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November 2002   

Interview: Life After Keating
Labor's foreign affairs spokesman Kevin Rudd looks at the world and wonders what might have been ...

Industrial: That Friday Feeling
Anthony Stavropoulos has been working six days a week for the last eight years and now he wants his weekends back. �Remember that Friday feeling?� he asks. �You just don�t get that anymore.�

Bad Boss: Begging to Work
They may put themselves about as the Saints of the Fourth Estate, but bosses at the Big Issue Magazine have been nominated by their own vendors for this month�s Tony award.

Organising: Project Pilbara
Sydney University�s Bradon Ellem reports on how unions are bouncing back in Rio territory

Unions: Off the Rails
The Federal Government is attempting to turn NSW Railways into a political football with a proposal that threatens the safety of freight and passenger trains in NSW and life in our rail Towns, writes Phil Doyle.

International: Brazil Turns Left
Union stalwarts throughout the American hemisphere are cheering the election of Lula � the peanut seller and shoeshine boy, turned union leader - who has been elected as the first working-class President of Brazil.

Environment: Brown Wash
Stuart Rosewarn argues the Johannesburg Sunmmit was a gripping showcase of Australia�s lack of a strategic vision.

History Special: Learning from the Past
Ray Markey looks at union membership growth in the 1880s & 1900s to argue that today�s unions must engage to grow.

Corporate: Will the Bullying Backfire?
Job insecurity, unemployment, a growing gap between rich and poor, massive global poverty and environmental danger are the big issues for the protests at the World Trade Organisation meeting in Sydney.

Technology: Danger Lurks For The Passive
If unions fail to exploit opportunities on the web to gain members, other organisations are likely to fill the void and provide services to workers on the internet.

History: In Labour�s Image
Neale Towart looks at a long-overdue initiative to around NSW through the eyes of the workers.

Politics: Without Power Or Glory
South Coast contributor Rowan Cahill gives his take on the Cunningham by-election result.

History Special: A 'Cosy Relationship'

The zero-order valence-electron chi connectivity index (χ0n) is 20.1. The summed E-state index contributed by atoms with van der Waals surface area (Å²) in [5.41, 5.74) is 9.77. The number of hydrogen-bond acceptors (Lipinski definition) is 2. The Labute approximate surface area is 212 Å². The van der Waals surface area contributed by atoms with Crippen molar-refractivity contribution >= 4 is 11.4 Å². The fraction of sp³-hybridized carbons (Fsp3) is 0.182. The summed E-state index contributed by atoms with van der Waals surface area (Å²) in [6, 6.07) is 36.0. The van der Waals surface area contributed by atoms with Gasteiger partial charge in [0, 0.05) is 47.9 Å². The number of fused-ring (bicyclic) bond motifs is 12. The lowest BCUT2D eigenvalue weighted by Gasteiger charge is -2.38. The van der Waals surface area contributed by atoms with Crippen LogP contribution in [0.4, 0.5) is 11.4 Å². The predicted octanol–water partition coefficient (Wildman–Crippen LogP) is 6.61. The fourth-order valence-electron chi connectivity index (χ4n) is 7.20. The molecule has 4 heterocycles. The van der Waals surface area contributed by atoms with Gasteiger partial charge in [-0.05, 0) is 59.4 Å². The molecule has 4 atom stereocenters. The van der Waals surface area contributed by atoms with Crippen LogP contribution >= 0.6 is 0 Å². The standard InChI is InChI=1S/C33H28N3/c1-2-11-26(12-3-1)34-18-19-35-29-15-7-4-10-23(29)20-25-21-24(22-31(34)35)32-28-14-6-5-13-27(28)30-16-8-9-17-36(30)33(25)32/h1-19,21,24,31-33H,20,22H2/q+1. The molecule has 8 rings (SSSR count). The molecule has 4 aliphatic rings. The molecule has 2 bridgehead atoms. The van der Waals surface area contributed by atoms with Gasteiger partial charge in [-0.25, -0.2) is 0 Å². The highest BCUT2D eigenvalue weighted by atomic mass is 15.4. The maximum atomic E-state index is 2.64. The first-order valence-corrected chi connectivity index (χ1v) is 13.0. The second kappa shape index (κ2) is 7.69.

Barbara Webster looks at Rockhampton between 1916 � 1957 to debunk the �dependence� theory of trade union growth.

Culture: Blood Stains the Wattle
Former Queensland Treasurer Keith De Lacey has turned up in print with a rollicking tale of life during the famous Mt Isa strike of the 60s.

Satire: Iraq Pre-empts Pre-emptive Strike
Saddam Hussein has launched a pre-emptive strike on the United States to prevent it from pre-emptively striking Iraq first.

Poetry: The Executive Pay Cut
Executives accepting pay freezes, or even pay cuts? This outrageous proposal has been put on the table by some capitalists themselves, and taken up by our bard.

Review: Time Out
When a family man invents a new life after losing his steady job, Tara de Boehmler watches his charade escalate until there is no turning back.


Month In Review
War and Pieces of Work
The Bali Tragedy dominated the news this month, leaving many questioning the motive and wondering if this is fallout from Australia�s unquestioning support of George Dubya�s �War On Terror�.

The Soapbox
Beware of Greeks Bearing Historical Allusions
Roland Stephens argues that the current popular line that the USA is a modern day version of the Roman Empire is flawed.

The Locker Room
Over The Fence Is Out
Phil Doyle warms up for another season of hard hitting and fast bowling in the park, making the rules up as he goes along.

The Sea of Hands
Australians for Native Title and Reconciliation are five years old. Spokeswoman Dameeli Coates addressed labor Council to mark the event.

Tokyo Youth Call
Tokyo unions are relying on young organisers to infiltrate workplaces as part of a major organising campaign, which focuses on non-unionised companies, reports Mary Yaager.

Still Crazy After All These Years
With new research suggests CEO carry similar personality traits to psycho-paths, the AGM season is proving that there�s little room for logic in our nation�s board rooms.


Why The User Should Pay
Unions have often been the victims of the user-pays ethos � the pointy end of the assault on the State by the Top End of Town that has left our public sector looking like the poor relation to the corporates.


 Bargaining Fees In the Dock

 Deadly �Slave Labour� Racket Exposed

 Zoo Workers Buck Indecent Proposal

 Cabinet Takes Stick To Abbott's Carrot